What does “body aches” mean to us as Christians?

We are saved as individuals, but we are saved INTO the Body of Christ, which is His visible church. The one with all those human-y, pain in the neck people. Why bother to put up with the ache and irritation?

Body Aches

Here’s something I do that makes me look particularly intelligent. I bite my cheek. And then before it heals I do it again. And again.
I’ve been known to scratch myself with a rough fingernail.
A lash will work its way into my eye and sting like mad. My feet get all in a muddle and trip me. Various of my body parts will rise up to make the rest of me miserable.

But however it hurts when offending molars chomp the inside of my cheek, I’ve never yanked them out. Or pulled out my fingernails and eyelashes by the roots or told my clumsy feet “Begone!”

My body may hurt itself on occasion, and on top of the physical pain is a feeling of betrayal and the recognition of the ludicrousness of it all. Silly body parts. When you hurt the other members of your own anatomy you hurt yourself. And sometimes my smallest members—the edge of a nail, a single eyelash—can have a disproportionate impact on my physical well-being. But hey. I’m stuck with ‘em.

The body of Christ is jam-packed with parts. Some are skilled hands, or swiftly beautiful feet or silver tongues. Some are un-filed nails, biting molars or straying lashes.

It isn’t easy to be part of a body. I mean part of the local, visible manifestation of a body. A local church is where we take the risk of being scraped or irritated or even chewed up. We really take a chance when we come out from under the isolation and private worship of warm woolly blankets and park ourselves in a church. Because that exposure declares a willingness to give ourselves to and for the members parked next to us.

When we commit to a local body we make ourselves vulnerable. (A local body is one whose head is Christ. Any “church” that doesn’t proclaim the gospel of salvation by grace isn’t a true body.) Unless you are a body part that stays half-hidden under your blanket. Unless you slip in and out of a worship service with no people-contact. If not, chances are some other member is going to hurt you.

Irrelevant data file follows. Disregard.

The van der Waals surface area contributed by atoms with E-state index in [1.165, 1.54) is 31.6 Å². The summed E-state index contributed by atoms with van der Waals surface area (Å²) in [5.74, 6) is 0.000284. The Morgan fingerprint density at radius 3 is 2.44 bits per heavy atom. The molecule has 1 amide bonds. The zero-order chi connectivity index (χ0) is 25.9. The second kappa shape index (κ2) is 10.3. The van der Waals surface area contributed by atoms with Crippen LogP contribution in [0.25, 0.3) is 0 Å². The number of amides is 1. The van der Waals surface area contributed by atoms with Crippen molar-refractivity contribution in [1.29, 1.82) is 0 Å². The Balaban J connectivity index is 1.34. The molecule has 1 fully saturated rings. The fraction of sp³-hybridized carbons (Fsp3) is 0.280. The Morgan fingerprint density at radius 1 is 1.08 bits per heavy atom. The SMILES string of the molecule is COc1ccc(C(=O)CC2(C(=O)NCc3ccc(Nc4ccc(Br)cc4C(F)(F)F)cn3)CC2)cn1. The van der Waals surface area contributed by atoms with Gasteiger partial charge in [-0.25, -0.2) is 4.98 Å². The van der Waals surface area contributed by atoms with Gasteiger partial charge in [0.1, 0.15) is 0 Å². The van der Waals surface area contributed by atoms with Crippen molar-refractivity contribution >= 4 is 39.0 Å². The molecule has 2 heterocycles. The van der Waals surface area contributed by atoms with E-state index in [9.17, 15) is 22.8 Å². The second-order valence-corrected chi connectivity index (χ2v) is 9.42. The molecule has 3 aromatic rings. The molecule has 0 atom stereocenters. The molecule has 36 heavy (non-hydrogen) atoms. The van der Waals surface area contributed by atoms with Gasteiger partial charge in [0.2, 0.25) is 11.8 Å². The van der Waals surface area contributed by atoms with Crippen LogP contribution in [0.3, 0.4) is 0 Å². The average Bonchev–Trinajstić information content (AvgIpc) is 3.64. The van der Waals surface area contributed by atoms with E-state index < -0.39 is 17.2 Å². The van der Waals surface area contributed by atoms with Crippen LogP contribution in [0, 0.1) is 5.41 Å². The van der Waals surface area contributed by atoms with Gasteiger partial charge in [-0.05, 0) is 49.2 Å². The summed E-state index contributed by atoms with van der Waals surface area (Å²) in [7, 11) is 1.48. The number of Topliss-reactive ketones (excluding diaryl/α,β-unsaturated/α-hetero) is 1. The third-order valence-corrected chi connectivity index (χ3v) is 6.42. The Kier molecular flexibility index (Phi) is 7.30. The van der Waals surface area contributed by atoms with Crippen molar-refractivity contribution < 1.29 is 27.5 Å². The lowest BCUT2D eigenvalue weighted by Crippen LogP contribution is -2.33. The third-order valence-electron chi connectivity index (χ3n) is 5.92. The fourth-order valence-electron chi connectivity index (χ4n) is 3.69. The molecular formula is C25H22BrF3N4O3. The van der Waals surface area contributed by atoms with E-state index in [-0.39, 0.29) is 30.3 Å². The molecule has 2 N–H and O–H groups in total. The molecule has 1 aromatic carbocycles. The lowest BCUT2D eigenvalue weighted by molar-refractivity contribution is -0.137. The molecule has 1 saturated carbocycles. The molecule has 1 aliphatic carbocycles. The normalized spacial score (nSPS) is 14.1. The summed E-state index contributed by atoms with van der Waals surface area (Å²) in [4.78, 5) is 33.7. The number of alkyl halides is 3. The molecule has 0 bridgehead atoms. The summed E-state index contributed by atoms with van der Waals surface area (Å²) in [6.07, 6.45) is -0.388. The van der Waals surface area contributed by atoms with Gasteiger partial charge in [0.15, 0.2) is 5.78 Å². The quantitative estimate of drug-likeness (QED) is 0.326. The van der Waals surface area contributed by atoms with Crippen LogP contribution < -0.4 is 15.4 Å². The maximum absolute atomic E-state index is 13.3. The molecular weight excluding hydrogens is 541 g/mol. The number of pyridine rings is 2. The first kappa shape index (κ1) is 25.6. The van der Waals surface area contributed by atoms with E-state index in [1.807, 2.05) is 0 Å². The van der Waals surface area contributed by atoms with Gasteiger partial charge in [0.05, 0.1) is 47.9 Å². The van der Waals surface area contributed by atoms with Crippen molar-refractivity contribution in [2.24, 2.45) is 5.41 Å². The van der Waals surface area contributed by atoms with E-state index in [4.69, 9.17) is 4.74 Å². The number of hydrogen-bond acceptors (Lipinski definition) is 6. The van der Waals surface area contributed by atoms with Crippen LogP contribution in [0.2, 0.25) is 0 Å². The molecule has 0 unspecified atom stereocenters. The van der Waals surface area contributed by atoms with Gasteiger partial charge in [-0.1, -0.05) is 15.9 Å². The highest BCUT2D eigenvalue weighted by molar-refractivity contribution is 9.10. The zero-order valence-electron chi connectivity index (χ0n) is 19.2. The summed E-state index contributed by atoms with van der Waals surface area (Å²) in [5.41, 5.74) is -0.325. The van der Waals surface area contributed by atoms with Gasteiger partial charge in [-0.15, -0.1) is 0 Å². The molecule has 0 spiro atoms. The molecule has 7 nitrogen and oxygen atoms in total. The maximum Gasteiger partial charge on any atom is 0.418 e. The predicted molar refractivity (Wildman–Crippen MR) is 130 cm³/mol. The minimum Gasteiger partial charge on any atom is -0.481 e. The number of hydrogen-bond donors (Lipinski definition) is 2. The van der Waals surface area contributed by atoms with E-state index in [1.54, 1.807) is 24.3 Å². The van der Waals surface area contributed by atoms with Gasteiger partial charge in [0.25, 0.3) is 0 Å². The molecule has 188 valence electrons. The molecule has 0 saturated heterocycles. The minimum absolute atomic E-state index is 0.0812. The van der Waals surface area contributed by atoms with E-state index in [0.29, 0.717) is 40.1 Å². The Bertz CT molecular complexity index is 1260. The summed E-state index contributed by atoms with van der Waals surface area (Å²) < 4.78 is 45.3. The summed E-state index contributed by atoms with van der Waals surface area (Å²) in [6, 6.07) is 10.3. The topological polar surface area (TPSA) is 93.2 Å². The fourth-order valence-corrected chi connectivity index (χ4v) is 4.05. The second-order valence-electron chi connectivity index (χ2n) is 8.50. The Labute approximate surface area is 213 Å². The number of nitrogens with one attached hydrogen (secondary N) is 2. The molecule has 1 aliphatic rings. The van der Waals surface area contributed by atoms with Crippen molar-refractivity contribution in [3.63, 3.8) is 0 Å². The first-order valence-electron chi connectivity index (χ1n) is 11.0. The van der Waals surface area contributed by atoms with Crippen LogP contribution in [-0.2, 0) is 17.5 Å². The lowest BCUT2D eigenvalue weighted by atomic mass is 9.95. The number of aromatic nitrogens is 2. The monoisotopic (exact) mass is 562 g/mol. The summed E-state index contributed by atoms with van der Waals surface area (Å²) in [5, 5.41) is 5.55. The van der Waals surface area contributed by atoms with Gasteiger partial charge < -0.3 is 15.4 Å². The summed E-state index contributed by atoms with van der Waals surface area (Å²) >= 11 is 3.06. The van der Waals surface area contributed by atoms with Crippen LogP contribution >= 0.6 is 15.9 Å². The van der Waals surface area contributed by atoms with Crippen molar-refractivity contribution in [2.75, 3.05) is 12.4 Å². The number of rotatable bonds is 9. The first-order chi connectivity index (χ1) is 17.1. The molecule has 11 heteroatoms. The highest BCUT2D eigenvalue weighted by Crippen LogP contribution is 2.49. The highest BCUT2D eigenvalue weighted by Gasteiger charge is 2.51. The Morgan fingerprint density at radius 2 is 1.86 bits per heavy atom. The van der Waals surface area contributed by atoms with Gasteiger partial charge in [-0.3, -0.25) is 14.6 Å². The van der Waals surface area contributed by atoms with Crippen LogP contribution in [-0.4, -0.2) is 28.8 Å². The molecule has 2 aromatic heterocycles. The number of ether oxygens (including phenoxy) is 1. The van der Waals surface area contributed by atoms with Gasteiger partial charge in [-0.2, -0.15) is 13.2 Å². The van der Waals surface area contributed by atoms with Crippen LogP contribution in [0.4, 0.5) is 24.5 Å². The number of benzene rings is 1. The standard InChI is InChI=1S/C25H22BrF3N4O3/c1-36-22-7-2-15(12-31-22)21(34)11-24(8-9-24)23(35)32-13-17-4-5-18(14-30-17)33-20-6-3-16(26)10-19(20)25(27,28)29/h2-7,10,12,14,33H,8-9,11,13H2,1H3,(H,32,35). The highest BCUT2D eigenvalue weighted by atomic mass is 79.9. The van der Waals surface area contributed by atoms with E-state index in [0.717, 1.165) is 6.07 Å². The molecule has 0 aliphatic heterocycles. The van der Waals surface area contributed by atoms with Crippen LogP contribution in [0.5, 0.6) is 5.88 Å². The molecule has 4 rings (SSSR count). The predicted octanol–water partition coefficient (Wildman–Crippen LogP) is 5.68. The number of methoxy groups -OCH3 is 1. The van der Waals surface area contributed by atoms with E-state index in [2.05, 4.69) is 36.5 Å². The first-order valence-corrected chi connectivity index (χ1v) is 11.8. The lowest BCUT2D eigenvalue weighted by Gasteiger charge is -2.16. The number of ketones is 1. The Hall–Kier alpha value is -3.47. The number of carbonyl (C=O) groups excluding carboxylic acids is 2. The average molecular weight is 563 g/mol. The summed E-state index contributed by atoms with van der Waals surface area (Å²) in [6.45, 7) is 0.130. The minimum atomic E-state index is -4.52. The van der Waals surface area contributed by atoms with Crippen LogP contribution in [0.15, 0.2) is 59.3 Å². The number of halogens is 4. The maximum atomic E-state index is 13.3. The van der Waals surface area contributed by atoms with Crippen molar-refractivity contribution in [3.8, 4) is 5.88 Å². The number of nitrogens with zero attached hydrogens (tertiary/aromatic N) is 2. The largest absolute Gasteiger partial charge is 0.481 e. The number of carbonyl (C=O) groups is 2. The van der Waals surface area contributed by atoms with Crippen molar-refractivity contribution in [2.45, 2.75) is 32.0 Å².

But just as we didn’t get to pick out our favorite body parts before we were born (I’ll take the lustrous hair, a dozen nimble fingers and just a sprinkling of freckles, please), so we can’t choose who we are connected to through Christ our Head. It takes faith in His sustaining power. It takes guts and perseverance—and a ridiculous amount of love—to stay in the body.

But we need to remember. It is not just selfless love that helps us bear with one another. It’s self-love. That scratchy nail, the clumsy foot, a chomping molar—all are part of us. Some might need to be filed, some encouraged, some maybe even avoided for a time. Sometimes I have even BEEN the clumsy foot and the irritating lash. But we give glory to the Head when we care for the body.

Have you been hurt by another member of the body? Worse, have you inflicted hurt? Instead of huddling alone under a blanket, trust Christ the Head to sustain the body He died for. And stock up on bandages.

heart with cross bandage

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Anita Klumpers

Anita Klumpers is a wife, mom and grandma. Her life is remarkable by its very ordinariness. She’s been blessed with a husband who is good and hardworking, a church that is small but gospel-driven, children who for every step back took two forward. Convinced that a bit of humor and a dose of prudishness could be her contributions toward a better world she started to blog, first at ‘The Prude Disapproves’ (http://theprudedisapproves.blogspot.com) and now as‘The Tuesday Prude.’ (http://thetuesdayprude.com) She goes for coffee with friends frequently, writes skits and teaches drama classes seasonally, cleans the top of her fridge occasionally and marvels at God’s grace daily. Anita has two romantic-suspense novels published through Prism Book Group: ’Winter Watch’ and ‘Hounded.’ Currently at work on a third novel, she would accomplish more if she spent less time admiring her small but oh-so-briliant grandsons.

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